Penn might stand out, but he does not have the only great performance in the film. “Milk” carries a fantastic ensemble. Franco shows his budding dramatic ability as one of Milk’s boyfriends. Other members of the ensemble include Emile Hirsch as a once insecure gay man who went up to the front lines in Milk’s battle. With this and “Into the Wild,” Hirsch has proved himself to be one of the best young actors out there. Also great is Diego Luna (“Y Tu Mama Tambien”) as Milk’s tortured lover.
Besides Penn, the actor who stands out most is Josh Brolin. Brolin plays Dan White, a political rival who would eventually become Milk’s crazed assassin. Brolin plays the role with a Blagoyevich-like hairdo and a demeanor that seems awkward and harmless at first which then turns awkward, creepy, and very harmful. Brolin conquered George Bush earlier this year and has now conquered Dan White. Brolin deserves an Oscar for this performance.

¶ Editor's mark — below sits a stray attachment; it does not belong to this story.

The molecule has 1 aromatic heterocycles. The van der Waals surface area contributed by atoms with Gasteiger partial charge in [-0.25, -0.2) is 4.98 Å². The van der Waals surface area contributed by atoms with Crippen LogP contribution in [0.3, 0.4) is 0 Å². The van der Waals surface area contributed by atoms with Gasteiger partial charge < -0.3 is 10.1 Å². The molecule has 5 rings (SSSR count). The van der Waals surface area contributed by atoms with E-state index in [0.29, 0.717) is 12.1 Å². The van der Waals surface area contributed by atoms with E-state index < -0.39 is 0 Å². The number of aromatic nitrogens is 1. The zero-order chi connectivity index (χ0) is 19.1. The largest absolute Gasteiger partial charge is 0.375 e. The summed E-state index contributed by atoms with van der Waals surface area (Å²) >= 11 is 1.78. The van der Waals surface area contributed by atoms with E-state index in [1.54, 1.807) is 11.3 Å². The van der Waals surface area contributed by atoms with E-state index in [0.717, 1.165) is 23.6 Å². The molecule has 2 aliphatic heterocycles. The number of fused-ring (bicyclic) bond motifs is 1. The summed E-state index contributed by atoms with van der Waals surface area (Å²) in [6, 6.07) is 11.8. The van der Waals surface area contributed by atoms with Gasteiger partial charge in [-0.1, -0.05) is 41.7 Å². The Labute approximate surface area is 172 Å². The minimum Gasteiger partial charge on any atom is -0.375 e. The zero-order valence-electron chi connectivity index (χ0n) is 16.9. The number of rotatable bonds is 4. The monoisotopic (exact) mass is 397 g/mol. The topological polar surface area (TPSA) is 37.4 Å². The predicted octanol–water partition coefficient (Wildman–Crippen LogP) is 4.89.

“Milk” always feels like a Van Sant film, but also at times feels like a Kubrick film (IMDB claims that Van Sant’s favorite director is Kubrick). There is a very effective use of reflection shots. Perhaps those reflection shots represent Milk reflecting on his own life and constantly reflecting on what his purpose is in the world. Milk, for a large part of his life, felt he had no purpose.